Furthermore, while the properties of any particular ecological community are determined by its specific biological composition, the laws or principles which determine community evolution are inherent in the energetic (not biological) relationships which exist within and between systems subject to natural selection.  Consequently, the principles which determine the organization and evolution of ecological communities apply to all ecological communities regardless of their specific biological composition, including terrestrial and aquatic communities, single and multi-species communities, and human and non-human communities.  An industrial city is, therefore, just as much an ecological system as is a tropical rain forest, a coral reef or a temperate grassland community.  Regulated by energy flows that determine population distribution and functional specialization, the settlement pattern and community organization that evolve in industrial-urban communities are distinct from those found in human communities based on irrigated agriculture, nomadic pastoralism or hunting and gathering. 

            It is also scientifically prefera­ble to approach human social systems as a subset of more general ecological systems, subject to the same theoretical principles, than to continue to regard human communities as analytically distinct from all other social systems.  From the perspective of theory development, it matters less whether human and nonhuman communities are substantively distinct, than whether general ecological concepts and principles account for comparable empirical developments in both types of systems.  Just as Newton's development of the inverse square law eliminated the arbitrary Aristotelian distinction between celestial and terrestrial motion (see Greider 1973:71-77) and the advent of Darwinian evolution removed the equally artificial distinction between human and nonhuman species in explaining biological evolution, so also does a single explanation for the organization and evolution of human and nonhuman communities provide a more parsimonious and powerful explanation for the evolution of complex ecological systems than the perpetuation of two distinct explanations: one for human communi­ties, and one for the remain­der of the organic world.

            However, if the application of general ecological concepts and principles to human populations is to prove useful, it must go beyond the simple relabeling of social phenomena with ecological terms or the mere use of ecological metaphors.  It must be based on a recognition that similar processes operate in physi­cally distinct and unrelated systems (see Ashby 1956; von Bertalanffy 1968; Day and Grove 1975; Rapport and Turner 1977; Alexander and Borgia 1978; Abruzzi 1982).  Furthermore, the central goal must be to determine whether the specific concepts and principles used to explain the evolution of complex nonhuman communities can be applied to account for specific empirical developments associated with the evolution of human communities as well.  Such an approach is systemic not reductionist.  However, to achieve this goal, ecological concepts and principles must be applied within a predictive and testable theoretical framework.  It is only when the processual models of general ecology are applied formally and explicitly to human communities that testable predictions can be generated and that the applicability of these models can be objec­tively evaluated.  Consequently, in order to explain (and not merely de­scribe or heuristically illustrate) patterns of community develop­ment, ecological theory must account for specific empirical develop­ments as a consequence of predictions derived from general theo­retical considerations, recognizing that all general theoretical concepts and principles must be modi­fied and operationalized to fit a specific empirical problem or context.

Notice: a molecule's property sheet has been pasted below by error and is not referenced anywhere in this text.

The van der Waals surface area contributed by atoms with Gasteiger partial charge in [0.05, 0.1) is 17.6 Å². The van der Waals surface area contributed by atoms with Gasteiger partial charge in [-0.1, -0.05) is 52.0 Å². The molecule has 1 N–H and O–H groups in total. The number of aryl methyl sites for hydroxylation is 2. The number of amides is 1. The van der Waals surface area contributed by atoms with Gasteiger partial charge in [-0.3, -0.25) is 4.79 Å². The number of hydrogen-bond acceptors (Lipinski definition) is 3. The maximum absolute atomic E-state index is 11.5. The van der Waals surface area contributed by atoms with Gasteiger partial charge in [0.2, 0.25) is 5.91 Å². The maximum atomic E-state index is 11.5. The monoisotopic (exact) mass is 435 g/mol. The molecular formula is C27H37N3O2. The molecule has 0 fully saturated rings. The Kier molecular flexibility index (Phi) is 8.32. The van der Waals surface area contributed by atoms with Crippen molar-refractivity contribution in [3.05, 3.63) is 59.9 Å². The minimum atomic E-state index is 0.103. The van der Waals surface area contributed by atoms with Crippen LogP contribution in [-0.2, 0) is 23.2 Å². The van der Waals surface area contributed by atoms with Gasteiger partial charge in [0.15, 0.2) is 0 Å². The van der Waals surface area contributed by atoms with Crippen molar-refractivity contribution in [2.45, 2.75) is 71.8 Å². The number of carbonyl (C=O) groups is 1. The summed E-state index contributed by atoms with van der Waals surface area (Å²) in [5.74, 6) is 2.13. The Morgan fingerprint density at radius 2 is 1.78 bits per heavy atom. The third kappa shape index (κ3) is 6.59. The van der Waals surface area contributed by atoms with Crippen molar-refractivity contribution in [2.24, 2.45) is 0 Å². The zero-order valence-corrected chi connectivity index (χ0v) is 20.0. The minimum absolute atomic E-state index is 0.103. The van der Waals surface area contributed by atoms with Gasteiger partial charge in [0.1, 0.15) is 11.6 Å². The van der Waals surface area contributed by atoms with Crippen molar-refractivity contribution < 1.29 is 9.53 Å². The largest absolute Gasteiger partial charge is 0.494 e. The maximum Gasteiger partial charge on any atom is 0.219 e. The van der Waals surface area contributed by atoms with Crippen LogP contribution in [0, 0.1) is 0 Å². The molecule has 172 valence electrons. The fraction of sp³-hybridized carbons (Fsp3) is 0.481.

In the next section of this paper, I outline the general features of the ecological model in question.  Having completed this, I will then conclude with a brief discussion of the ways in which I have used this model to account for specific historical developments associated with Mormon colonization of the Little Colorado River Basin.



            An ecological community is defined as a set of interacting populations that exists within a prescribed territory.  The evolution of complex ecological communities is the organizational process whereby a growing population adapts to changing conditions of resource availability created in part by its own growth (see Brookhaven National Laboratory 1969; Whittaker 1975; Cody and Diamond 1975).  Based on the principles of energy maximization that apply to all living systems subject to natural selection, the ecological theory of community development provides a set of general principles from which all community organizational characteristics can potentially be explained.  The specific model employed here concerns the relationship between population growth, community productivity and functional community diversity and systematically connects changes in these three community parameters with variations in resource availability (see Figure 1).


Figure 1

The Ecological Model